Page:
Improvements in the funding market have been offset by bank conditioning and LVRs which, combined with the easing of demand and limited access to equity, remain a significant barrier to development. Therefore, the forecast for the development market in Queensland continues to be characterised by a significant lag in the delivery of new projects.

Now as a housing contrarian this is obviously setting off my alarm bells. However I am a big supporter of economic democracy and I would like to think that this is an example of it.  I will therefore try be positive about this and hope that it isn’t a “lipstick on the pig” event from the usual vested interests.

At macrobusiness we have no issue with the industry arguing for more responsive planning and a reduction in developer charges, as this would help to make the supply-side more responsive, thereby improving housing affordability (in the long-run) and reducing the potential for volatile boom/bust cycles.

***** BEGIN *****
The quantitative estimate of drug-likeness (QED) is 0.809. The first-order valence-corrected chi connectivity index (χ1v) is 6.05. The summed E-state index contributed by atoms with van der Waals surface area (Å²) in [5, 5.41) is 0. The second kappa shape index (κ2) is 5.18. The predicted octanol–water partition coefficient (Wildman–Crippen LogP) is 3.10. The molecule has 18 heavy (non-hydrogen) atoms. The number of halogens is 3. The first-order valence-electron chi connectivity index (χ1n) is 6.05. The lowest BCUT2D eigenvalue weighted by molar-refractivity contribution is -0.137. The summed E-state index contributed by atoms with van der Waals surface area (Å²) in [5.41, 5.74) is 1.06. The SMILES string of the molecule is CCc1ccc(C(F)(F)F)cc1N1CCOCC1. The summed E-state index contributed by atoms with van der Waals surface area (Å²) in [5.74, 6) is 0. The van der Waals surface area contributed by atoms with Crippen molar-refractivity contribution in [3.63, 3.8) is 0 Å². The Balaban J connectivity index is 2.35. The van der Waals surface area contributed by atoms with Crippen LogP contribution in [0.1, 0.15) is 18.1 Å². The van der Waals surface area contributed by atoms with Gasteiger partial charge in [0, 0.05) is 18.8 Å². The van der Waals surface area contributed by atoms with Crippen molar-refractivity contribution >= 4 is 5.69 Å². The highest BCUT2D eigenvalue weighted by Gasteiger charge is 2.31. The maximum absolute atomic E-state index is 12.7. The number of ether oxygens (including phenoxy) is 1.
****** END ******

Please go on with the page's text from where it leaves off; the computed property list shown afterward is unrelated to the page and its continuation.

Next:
I personally however take issue with the use of  the “housing shortage” and “underlying demand” to argue the case because I believe they are circular falsehoods that give the wrong impression about the housing market and therefore lead to the wrong solutions being suggested.

One does wonder however what they can do in a falling market and situations like this arise.

Falling valuations are crushing property deals around the state, placing key projects at risk and further depressing an already weak housing market. Queensland project developers and builders say valuers are being too conservative and failing to compare similar properties, including lots from the same development.